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Trailing Twelve Months (TTM) Calculation

Understanding TTM & How to Calculate it With Real Examples

In this tutorial, we're going to discuss a trailing 12 month or TTM calculation. We'll go through real financials to understand how TTM works. 

TTM Definition

Trailing 12 months or the last 12 months shows a 12 month period for a certain metric like revenue. If I say TTM revenue, that means the revenue over a 12 month period or four quarters. 

Why Is TTM Important?

Why do we look at that? In finance, we're interested in full-year periods. In three out of four periods in each year, a company doesn't report its full-year cash flows. Only when they report a 10-K do they show you a 12 month period. For other reports, let's say Q1, they show you a three month period. In Q2, they'll show you a three month period and a year to date, six month period. And in Q3, they'll show you a three month period and a year to date, nine-month period. 

But again, in finance, we're interested in 12 month periods. So, a TTM calculation is necessary in three out of four periods in a year. And here's how you calculate it. 

TTM Calculation

TTM equals the most recent year to date period, plus the last complete fiscal year minus last year's year to date period. Make sure to use year to date and not just the latest quarter. This makes a difference in the second and third quarters each year as I'm about to show with a graphical representation. 

Example

Let's say a company has reported its Q2 2020 earnings and you want to calculate the LTM earnings. What you would do is you would take year to date for the most recent period, which would be Q1 and Q2. I'm going to highlight that. Then you would take the last year, the complete fiscal year. I'm going to highlight that. Then you would subtract last year's year to date period.

I'm going to unhighlight last year's Q1 and Q2. The result is that I get the last four quarters or the last 12 months, as you can see here, I have the last four quarters. That's what you're doing when you're calculating an LTM or TTM. 

Now let me explain the common mistake that people would make. They would say, instead of the year to date period, let me take the latest quarter, which is OK only in Q1, but this is Q2. So let's say we made that mistake. I took the latest quarter, then I took the last year's complete fiscal year.

And then I subtracted last year's quarter, the equivalent quarter last year. As you can see, that would not get us the last four consecutive quarters. It would get us Q2, skip Q1 and then get last year's Q4, Q3, and Q2. That is incorrect. That's a common mistake that people make. They don't use the year to date. Instead, they use the latest quarter. Now, in Q2 and Q3, that would lead to a major mistake. And you don't want to make that mistake.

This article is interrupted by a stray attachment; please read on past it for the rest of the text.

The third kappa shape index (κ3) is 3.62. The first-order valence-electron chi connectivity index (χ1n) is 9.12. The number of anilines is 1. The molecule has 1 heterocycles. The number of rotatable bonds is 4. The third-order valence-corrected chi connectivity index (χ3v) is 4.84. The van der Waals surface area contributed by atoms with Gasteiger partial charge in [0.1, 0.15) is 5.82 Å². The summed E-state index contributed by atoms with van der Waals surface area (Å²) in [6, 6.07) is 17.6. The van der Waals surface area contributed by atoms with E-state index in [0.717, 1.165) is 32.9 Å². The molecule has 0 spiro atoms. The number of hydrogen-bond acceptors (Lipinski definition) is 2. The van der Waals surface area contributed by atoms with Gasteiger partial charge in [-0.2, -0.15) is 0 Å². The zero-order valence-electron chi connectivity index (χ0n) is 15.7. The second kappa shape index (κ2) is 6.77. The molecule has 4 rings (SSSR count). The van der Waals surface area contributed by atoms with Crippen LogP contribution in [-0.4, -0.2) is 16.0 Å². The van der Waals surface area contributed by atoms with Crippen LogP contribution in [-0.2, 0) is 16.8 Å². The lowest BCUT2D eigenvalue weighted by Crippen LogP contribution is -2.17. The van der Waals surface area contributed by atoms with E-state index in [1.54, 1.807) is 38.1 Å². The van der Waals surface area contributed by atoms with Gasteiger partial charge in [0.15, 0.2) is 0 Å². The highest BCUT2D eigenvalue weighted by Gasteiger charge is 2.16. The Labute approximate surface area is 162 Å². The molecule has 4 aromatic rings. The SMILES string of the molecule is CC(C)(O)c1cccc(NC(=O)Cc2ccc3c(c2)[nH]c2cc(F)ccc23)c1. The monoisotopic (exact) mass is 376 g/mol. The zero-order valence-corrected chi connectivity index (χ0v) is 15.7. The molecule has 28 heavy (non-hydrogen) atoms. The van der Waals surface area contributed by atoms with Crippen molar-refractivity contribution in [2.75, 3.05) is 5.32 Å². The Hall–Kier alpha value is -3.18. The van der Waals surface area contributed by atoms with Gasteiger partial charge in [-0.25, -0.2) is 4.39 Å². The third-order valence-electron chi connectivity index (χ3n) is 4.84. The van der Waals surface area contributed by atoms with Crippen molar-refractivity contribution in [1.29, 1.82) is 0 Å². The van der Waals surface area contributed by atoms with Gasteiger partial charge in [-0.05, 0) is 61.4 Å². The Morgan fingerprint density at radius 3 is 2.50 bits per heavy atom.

Seasonality

Now, one other question to note here before we get into examples. Why not just multiply the latest quarter by four? I mentioned that we want a 12 month period of a three month period. Why not just multiply by four? The answer is seasonality. You can't assume that every quarter has the same amount of cash flow or revenue. For example, retailers generate a lot more sales in the holiday period than they do any other quarter. So multiplying by four if you had just a Q4 would lead to a way higher total revenue or total cash flow number. 

Kohls

Let's look at a couple of examples now, starting with Kohls. If I type in Kohls, KSS and I go to the latest financial report, I'm going to get the TTM revenue. Well, what I notice here is this is a 10-K. And in the 10-K, the company reports a full year of cash as I scroll down to the income statement and I already get a full year of revenue here. There is no need to make an adjustment or a TTM calculation if the latest report that a company filed was its 10-K. 

So for Kohls, the TTM revenue is nineteen point 9 7 4 billion dollars. It's dollars in millions. So I just started with that example to illustrate that a calculation is not necessary when you have a fiscal year, full fiscal year report.

Apple 

Let's look at an example where you would need to conduct a TTM calculation. Apple. Apple's latest report is Q1 2020. It had completed a twenty 19 report, but it had since filed a Q1 report. Let's calculate the TTM revenue. I'm going to scroll down to the income statement and I'm going to pull the revenue for the latest three months.

Now, it's OK to pull three months here because that is the year to date in Q1. So this is Q1 2020 revenue. I'm going to take Q1 2019 revenue and paste it in here.

Just know here that even though this is December 29, 2018, Apple considers that Q1 of twenty nineteen. So the fiscal year doesn't match with the way that Apple calls their fiscal years to get the latest year. I'm going to go to similar tables. I'm going to go to fiscal year twenty nineteen and take the revenue for the latest completed year. That is the fiscal year twenty nineteen to calculate the TTM revenue.

I take Q1 2020, I add the last completed year and I subtract Q1 at twenty nineteen. That gets me to Apple’s TTM revenue. That's Apple's revenue over the last twelve months.

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